Linda said...

Learned behavior, fear of the unknown, yes. But racism, no, that's really stretching it...

Sean said...

I think you bring up an important distinction Bob but to play devil's advocate a little bit, I don't think that necessarily invalidates Lane's argument (which I admittedly haven't read). I agree that people seem to be more motivated by food safety then any conscious, racist prejudice. However, the sorts of foods and cooking methods that are culturally accepted as "safe," and by extension the sort of cuisine we are exposed to at a young age when our palettes are most malleable, may be influenced by racism working at a cultural level. If certain foods are beyond our culinary repertoire, like certain words or ideas are outside the bounds of our cultural lexicon, because of the process of othering groups of people we may distrust then our "yuck" response, as innocent of any prejudice in any specific instant, would still be representative of a prevailing racist attitude.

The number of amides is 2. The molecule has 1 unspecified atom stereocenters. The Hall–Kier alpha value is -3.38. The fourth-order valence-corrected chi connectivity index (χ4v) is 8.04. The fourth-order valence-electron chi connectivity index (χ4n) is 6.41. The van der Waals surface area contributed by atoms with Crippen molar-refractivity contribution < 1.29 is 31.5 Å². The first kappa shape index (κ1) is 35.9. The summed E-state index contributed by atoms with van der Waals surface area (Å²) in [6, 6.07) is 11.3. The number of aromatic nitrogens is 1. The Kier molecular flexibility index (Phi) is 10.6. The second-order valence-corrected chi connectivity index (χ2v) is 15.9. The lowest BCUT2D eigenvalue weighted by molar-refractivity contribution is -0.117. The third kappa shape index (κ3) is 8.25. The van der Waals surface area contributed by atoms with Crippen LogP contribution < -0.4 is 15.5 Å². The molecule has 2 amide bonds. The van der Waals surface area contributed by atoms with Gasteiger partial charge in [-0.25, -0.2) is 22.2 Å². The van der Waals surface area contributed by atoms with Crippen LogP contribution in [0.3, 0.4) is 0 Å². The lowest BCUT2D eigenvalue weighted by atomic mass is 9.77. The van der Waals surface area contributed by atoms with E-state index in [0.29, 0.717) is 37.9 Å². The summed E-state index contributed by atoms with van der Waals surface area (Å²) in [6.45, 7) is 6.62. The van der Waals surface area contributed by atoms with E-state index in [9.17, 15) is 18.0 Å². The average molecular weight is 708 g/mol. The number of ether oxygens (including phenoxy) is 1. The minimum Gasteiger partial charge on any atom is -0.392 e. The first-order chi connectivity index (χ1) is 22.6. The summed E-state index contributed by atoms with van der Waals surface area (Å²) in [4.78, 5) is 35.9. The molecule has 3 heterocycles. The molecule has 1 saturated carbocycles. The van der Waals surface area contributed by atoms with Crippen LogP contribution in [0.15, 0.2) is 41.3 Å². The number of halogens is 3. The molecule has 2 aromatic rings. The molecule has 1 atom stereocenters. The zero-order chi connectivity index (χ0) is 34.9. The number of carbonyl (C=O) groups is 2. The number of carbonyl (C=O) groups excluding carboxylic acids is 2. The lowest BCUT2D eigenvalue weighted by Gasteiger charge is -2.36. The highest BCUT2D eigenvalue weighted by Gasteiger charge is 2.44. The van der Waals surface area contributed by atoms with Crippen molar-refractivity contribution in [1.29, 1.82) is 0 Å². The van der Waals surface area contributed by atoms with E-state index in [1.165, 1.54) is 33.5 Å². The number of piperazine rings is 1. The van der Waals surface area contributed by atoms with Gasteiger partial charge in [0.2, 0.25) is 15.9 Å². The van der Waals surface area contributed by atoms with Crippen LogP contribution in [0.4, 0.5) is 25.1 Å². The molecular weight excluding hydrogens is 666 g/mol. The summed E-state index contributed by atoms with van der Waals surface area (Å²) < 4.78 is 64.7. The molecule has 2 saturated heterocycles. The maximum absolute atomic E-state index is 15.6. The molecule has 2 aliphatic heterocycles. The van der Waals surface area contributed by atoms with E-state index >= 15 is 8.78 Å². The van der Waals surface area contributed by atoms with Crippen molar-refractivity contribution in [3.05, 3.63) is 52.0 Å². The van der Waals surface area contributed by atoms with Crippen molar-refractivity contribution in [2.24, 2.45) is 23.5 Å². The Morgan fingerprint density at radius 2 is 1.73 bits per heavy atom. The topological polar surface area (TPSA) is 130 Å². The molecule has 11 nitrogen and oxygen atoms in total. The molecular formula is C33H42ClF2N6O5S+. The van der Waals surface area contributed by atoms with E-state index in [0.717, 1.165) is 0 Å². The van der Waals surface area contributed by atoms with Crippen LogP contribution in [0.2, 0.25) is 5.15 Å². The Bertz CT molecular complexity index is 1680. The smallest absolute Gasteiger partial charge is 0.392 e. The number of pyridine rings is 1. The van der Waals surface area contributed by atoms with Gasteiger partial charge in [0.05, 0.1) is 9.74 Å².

Bob del Grosso said...

To all

I've been thinking about this quite a bit and my take on the subject has become more refined, equivocal, if you will.

I agree completely that a knee-jerk rejection of a food associated with a specific racial group by an individual of another racial group who is aware of the other can be an expression of racism.

But that can only happen after the one doing the rejecting is old enough to be aware of the other race.